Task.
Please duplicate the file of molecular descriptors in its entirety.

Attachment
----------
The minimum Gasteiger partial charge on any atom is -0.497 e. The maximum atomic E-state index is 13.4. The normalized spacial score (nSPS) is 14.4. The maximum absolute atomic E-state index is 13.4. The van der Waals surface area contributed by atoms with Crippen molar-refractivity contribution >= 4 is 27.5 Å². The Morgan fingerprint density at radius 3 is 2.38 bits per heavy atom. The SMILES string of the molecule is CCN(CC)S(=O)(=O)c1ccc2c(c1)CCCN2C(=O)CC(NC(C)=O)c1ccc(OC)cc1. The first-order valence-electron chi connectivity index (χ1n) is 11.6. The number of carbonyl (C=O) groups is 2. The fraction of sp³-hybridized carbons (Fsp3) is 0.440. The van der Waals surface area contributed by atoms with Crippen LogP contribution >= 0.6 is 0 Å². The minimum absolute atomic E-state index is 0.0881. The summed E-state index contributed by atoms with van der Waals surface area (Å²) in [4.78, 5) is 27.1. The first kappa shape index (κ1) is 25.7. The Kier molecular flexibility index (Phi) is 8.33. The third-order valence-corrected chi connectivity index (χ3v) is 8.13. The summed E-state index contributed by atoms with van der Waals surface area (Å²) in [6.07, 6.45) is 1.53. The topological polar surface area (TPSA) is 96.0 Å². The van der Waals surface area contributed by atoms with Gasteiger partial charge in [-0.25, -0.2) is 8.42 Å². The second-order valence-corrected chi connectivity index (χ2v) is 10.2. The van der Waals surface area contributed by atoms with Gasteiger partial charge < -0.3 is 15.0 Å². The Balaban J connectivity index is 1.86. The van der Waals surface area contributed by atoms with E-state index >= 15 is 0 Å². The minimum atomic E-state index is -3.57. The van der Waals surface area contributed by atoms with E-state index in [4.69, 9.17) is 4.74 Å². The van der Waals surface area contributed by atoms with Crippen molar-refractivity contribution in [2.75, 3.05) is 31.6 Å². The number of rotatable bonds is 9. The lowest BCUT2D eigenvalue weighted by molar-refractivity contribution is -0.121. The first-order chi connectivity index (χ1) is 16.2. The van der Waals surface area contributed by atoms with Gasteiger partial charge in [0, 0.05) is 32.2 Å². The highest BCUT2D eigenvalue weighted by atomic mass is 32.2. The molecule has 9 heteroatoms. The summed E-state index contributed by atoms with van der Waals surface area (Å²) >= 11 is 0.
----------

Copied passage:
The minimum Gasteiger partial charge on any atom is -0.497 e. The maximum atomic E-state index is 13.4. The normalized spacial score (nSPS) is 14.4. The maximum absolute atomic E-state index is 13.4. The van der Waals surface area contributed by atoms with Crippen molar-refractivity contribution >= 4 is 27.5 Å². The Morgan fingerprint density at radius 3 is 2.38 bits per heavy atom. The SMILES string of the molecule is CCN(CC)S(=O)(=O)c1ccc2c(c1)CCCN2C(=O)CC(NC(C)=O)c1ccc(OC)cc1. The first-order valence-electron chi connectivity index (χ1n) is 11.6. The number of carbonyl (C=O) groups is 2. The fraction of sp³-hybridized carbons (Fsp3) is 0.440. The van der Waals surface area contributed by atoms with Crippen LogP contribution >= 0.6 is 0 Å². The minimum absolute atomic E-state index is 0.0881. The summed E-state index contributed by atoms with van der Waals surface area (Å²) in [4.78, 5) is 27.1. The first kappa shape index (κ1) is 25.7. The Kier molecular flexibility index (Phi) is 8.33. The third-order valence-corrected chi connectivity index (χ3v) is 8.13. The summed E-state index contributed by atoms with van der Waals surface area (Å²) in [6.07, 6.45) is 1.53. The topological polar surface area (TPSA) is 96.0 Å². The van der Waals surface area contributed by atoms with Gasteiger partial charge in [-0.25, -0.2) is 8.42 Å². The second-order valence-corrected chi connectivity index (χ2v) is 10.2. The van der Waals surface area contributed by atoms with Gasteiger partial charge < -0.3 is 15.0 Å². The Balaban J connectivity index is 1.86. The van der Waals surface area contributed by atoms with E-state index >= 15 is 0 Å². The minimum atomic E-state index is -3.57. The van der Waals surface area contributed by atoms with E-state index in [4.69, 9.17) is 4.74 Å². The van der Waals surface area contributed by atoms with Crippen molar-refractivity contribution in [2.75, 3.05) is 31.6 Å². The number of rotatable bonds is 9. The lowest BCUT2D eigenvalue weighted by molar-refractivity contribution is -0.121. The first-order chi connectivity index (χ1) is 16.2. The van der Waals surface area contributed by atoms with Gasteiger partial charge in [0, 0.05) is 32.2 Å². The highest BCUT2D eigenvalue weighted by atomic mass is 32.2. The molecule has 9 heteroatoms. The summed E-state index contributed by atoms with van der Waals surface area (Å²) >= 11 is 0.